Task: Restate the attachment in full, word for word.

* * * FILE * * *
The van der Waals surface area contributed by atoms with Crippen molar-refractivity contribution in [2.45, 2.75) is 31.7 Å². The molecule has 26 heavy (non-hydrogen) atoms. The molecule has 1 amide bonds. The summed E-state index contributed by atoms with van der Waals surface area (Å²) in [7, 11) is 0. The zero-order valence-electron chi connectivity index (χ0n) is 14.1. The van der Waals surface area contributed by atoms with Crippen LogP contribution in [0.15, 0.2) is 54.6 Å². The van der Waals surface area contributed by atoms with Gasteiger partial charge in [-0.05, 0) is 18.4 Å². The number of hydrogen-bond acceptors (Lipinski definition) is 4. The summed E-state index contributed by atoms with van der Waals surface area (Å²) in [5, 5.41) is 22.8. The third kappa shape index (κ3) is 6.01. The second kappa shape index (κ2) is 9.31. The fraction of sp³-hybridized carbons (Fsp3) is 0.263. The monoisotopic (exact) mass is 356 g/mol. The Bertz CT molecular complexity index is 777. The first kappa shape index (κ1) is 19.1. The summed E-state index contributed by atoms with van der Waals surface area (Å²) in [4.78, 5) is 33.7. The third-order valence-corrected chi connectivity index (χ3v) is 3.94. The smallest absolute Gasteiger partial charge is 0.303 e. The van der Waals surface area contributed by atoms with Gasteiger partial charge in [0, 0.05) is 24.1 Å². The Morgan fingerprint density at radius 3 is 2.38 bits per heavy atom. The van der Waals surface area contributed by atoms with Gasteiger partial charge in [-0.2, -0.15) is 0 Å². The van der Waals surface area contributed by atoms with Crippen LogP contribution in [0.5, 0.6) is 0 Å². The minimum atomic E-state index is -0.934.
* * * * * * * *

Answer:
The van der Waals surface area contributed by atoms with Crippen molar-refractivity contribution in [2.45, 2.75) is 31.7 Å². The molecule has 26 heavy (non-hydrogen) atoms. The molecule has 1 amide bonds. The summed E-state index contributed by atoms with van der Waals surface area (Å²) in [7, 11) is 0. The zero-order valence-electron chi connectivity index (χ0n) is 14.1. The van der Waals surface area contributed by atoms with Crippen LogP contribution in [0.15, 0.2) is 54.6 Å². The van der Waals surface area contributed by atoms with Gasteiger partial charge in [-0.05, 0) is 18.4 Å². The number of hydrogen-bond acceptors (Lipinski definition) is 4. The summed E-state index contributed by atoms with van der Waals surface area (Å²) in [5, 5.41) is 22.8. The third kappa shape index (κ3) is 6.01. The second kappa shape index (κ2) is 9.31. The fraction of sp³-hybridized carbons (Fsp3) is 0.263. The monoisotopic (exact) mass is 356 g/mol. The Bertz CT molecular complexity index is 777. The first kappa shape index (κ1) is 19.1. The summed E-state index contributed by atoms with van der Waals surface area (Å²) in [4.78, 5) is 33.7. The third-order valence-corrected chi connectivity index (χ3v) is 3.94. The smallest absolute Gasteiger partial charge is 0.303 e. The van der Waals surface area contributed by atoms with Gasteiger partial charge in [0, 0.05) is 24.1 Å². The Morgan fingerprint density at radius 3 is 2.38 bits per heavy atom. The van der Waals surface area contributed by atoms with Gasteiger partial charge in [-0.2, -0.15) is 0 Å². The van der Waals surface area contributed by atoms with Crippen LogP contribution in [0.5, 0.6) is 0 Å². The minimum atomic E-state index is -0.934.